While urban office markets continue to be popular with Millennials, employers, including technology companies, are luring young talent to the suburbs with creative office campuses that provide lots of amenities, along with the greater housing affordability, industry insiders say. “Movement to corporate office campuses is the biggest trend we’ve seen over the past few years, with tech firms consolidating or expanding into new campuses,” says Stephen Newbold, who heads national research for real estate services firm Colliers International.
Silicon Valley firms, including Google, Facebook and Apple, have headquarters at sprawling corporate campuses with gyms, chefs preparing organic food and massage services on-site. The rationale for everyone under one roof is the idea that it fosters positive employee morale, productivity and innovation, notes Newbold. While noting that it’s difficult to define creative space, he adds that “there is a general trend by all occupants to use space more creatively. Part of that is to fit the work demographic to the space and consolidate or use space more efficiently.”
Employers are attracted to suburban office markets because rents for class-A space there tend to be nearly half those of central business districts (CBDs) at $29.13 per sq. ft., compared to $45.90 per sq. ft., according to Colliers’s fourth quarter 2016 Office Market Outlook Report. Improvement in suburban office markets goes hand-in-hand with growth in residential development, Newbold points out, noting that the combination is spawning urban-type markets outside CBDs.
Meanwhile, continued rent growth in CBDs has slowed space absorption there, as tenants downsize to control costs. “The majority of transactions in CBDS are renewals,” Newbold says. As a result, suburban office markets now account for the greatest share of office absorption, according to the Colliers report.
To some extent, the multifamily sector is driving suburban office employment growth. “We’re seeing a big demographic shift, with the Millennial population creating demand for suburban apartments,” Newbold says. Another factor, he notes, is that once Millennials have a family, the quality of neighborhood schools becomes important, and suburbs tend to have the best schools.
“What will be interesting to see is as rents rise and a changing differential between owning and renting takes shape, if homeownership increases,” he adds, pointing out that pressure on rents in places like the District of Columbia and northern Virginia has already made it cheaper to buy than rent.
The high cost of office space and housing in the San Francisco Bay Area and New York City markets is also driving smaller and early-stage tech companies into second-tier urban markets, including Portland, Ore., Austin, Texas, Charlotte, N.C. and parts of New York State, Newbold continues.
The fourth quarter 2016 office report from real estate services firm Cushman & Wakefield notes that more office space was put on the market in the Silicon Valley (-2.8 million sq. ft.), East Bay San Francisco (-927,000 sq. ft.) and Brooklyn (-847,600 sq. ft.), than was taken off.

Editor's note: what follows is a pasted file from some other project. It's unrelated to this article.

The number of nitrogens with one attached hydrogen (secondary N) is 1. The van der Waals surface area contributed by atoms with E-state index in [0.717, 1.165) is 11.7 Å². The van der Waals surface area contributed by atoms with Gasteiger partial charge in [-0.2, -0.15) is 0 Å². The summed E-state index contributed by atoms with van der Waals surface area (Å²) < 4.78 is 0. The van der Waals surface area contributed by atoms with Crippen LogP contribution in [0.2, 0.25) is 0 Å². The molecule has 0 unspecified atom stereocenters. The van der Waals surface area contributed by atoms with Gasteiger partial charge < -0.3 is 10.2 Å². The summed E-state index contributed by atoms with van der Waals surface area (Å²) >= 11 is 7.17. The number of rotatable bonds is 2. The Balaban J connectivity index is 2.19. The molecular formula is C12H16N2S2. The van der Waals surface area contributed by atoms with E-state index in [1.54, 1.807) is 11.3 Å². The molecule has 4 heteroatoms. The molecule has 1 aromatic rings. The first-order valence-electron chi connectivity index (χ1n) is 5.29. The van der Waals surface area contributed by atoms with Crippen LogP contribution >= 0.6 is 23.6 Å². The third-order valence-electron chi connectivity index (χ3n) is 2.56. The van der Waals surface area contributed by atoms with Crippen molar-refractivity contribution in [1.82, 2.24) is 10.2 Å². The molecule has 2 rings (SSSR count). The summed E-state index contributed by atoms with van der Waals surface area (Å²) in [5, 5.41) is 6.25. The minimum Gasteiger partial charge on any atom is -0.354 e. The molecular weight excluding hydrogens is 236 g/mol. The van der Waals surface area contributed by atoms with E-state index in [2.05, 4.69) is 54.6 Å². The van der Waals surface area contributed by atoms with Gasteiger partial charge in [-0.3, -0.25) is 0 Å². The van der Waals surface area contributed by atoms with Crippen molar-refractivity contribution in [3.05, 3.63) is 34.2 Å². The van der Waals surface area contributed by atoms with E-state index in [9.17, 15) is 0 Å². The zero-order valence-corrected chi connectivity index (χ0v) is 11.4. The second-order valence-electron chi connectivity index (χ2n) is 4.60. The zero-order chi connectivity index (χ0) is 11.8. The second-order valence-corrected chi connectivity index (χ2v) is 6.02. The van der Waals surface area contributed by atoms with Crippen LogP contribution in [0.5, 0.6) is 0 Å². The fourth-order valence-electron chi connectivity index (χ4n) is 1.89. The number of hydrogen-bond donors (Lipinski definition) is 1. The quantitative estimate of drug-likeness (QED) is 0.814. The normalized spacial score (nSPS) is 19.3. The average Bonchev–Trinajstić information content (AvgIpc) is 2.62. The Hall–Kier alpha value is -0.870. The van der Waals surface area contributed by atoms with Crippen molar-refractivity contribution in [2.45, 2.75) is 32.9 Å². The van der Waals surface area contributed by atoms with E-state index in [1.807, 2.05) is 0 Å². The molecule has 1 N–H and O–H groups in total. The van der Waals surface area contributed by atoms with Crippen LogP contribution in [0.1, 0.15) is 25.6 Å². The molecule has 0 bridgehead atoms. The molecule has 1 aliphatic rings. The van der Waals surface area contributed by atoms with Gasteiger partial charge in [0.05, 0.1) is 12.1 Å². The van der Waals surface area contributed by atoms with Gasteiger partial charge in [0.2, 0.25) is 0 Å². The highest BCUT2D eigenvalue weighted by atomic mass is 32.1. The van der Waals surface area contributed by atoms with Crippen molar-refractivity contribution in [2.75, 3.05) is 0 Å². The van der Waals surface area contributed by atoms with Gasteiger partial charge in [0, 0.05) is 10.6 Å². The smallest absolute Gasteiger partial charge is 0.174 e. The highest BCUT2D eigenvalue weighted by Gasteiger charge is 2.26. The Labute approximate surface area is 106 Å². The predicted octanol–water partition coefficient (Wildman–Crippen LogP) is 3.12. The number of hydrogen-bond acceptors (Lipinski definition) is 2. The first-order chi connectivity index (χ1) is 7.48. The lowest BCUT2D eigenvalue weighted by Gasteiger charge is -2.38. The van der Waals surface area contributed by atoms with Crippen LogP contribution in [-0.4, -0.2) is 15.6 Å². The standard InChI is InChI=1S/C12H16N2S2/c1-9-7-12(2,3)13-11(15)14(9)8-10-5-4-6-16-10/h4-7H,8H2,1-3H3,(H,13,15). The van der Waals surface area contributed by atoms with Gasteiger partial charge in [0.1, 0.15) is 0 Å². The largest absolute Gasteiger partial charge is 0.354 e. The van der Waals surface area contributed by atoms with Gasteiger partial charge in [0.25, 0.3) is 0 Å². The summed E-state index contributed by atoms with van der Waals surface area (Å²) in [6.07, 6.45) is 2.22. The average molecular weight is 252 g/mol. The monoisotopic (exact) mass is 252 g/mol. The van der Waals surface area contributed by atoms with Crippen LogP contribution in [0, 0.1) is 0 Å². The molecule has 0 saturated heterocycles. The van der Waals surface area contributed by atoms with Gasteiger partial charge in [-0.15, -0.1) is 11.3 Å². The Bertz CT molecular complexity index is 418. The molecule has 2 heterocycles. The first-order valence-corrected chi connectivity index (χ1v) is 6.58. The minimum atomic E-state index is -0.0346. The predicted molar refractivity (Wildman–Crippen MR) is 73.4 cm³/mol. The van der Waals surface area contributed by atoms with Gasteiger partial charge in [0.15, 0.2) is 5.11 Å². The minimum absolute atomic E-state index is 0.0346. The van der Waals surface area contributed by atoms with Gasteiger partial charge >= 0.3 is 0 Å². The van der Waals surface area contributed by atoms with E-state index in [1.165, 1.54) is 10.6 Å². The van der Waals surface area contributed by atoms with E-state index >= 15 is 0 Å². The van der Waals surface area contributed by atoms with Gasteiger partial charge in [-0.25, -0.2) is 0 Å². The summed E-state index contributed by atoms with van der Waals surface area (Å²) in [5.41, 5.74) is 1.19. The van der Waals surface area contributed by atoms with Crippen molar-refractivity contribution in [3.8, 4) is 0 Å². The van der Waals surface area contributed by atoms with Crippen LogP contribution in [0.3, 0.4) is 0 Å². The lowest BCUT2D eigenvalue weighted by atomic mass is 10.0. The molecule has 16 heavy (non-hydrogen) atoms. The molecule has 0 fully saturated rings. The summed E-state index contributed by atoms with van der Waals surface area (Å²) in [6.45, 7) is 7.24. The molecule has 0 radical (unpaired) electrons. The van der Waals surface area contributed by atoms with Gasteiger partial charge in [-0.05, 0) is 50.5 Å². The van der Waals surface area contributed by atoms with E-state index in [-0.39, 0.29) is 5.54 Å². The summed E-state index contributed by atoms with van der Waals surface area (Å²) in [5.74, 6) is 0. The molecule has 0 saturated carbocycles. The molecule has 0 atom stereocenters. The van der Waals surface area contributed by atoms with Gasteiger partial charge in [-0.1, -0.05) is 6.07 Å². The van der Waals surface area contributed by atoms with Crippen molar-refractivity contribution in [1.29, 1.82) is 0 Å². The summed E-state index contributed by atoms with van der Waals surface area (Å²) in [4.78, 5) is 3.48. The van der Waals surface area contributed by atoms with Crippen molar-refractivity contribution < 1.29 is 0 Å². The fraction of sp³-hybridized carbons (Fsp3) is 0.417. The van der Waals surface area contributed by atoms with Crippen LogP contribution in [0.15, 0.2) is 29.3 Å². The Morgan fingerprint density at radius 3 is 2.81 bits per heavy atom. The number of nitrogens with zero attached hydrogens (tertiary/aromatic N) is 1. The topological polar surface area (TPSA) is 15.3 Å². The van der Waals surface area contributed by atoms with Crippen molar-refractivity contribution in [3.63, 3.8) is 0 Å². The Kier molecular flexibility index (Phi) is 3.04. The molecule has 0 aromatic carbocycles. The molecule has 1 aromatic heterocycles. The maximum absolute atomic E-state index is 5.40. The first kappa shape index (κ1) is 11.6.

But despite a flat vacancy rate, New York’s office market remained strong throughout 2016, with the second-highest annual leasing total in the past decade. In addition, the San Francisco Bay Area remains the tightest of the top 10 office markets with a 5.6 percent overall vacancy rate, and vacancy as low as 2.0 percent in the Silicon Valley markets.
Early in this expansion cycle the strongest markets were technology- or energy-driven, but this “Tech and Texas” pattern shifted as oil prices fell and tech growth slowed, according to the Cushman & Wakefield report. Office markets with the most diversified economies enjoyed the greatest positive net demand and growth in occupancy during 2016, including: Phoenix (3.6 million sq. ft.), Chicago (3.5 million sq. ft.), Seattle (3.3 million sq. ft.), Dallas (2.9 million sq. ft.), Philadelphia (2.6 million sq. ft.) and Los Angeles (2.4 million sq. ft.).
Rents remained strong in the top U.S. office markets in the fourth quarter, with half of the markets tracked by Colliers continuing to see growth in rates. However, a cyclical slowdown is expected, with more than half of U.S. markets experiencing an increase in vacancy.
Vacancy is not expected to rise rapidly, but with an estimated 91 million sq. ft. of new office space under construction nationally, demand may not be able keep pace with deliveries in 2017, according to the Colliers report. But with the construction pipeline heavily front-loaded, deliveries will likely ease by 2018.
Newbold notes that suburban properties do present a slightly higher risk than urban class-A properties, which hold up well in down cycles. But despite slowing growth, the Colliers report predicts further upside for the U.S. office market. While the market overall will move forward at a slower pace, economic growth anticipated in 2017 will provide a bump in office occupancy.
Office tenants are not abandoning downtowns, but they are balancing the desire to be located near highly qualified, young professionals who prefer urban living with the limited availability of large blocks of space in urban cores, Newbold adds, noting that developers are looking for ways to provide the best of both worlds.
For example, he cites 801 S Broadway in Santa Monica, Calif., which is at the heart of the Los Angeles Westside’s Silicon Beach and home to media producers and related firms. This 2.7-acre, 955,561-sq.-ft. office campus, which is near public rail transit, downtown Santa Monica, the beach and new residential product, is being redeveloped to creative space.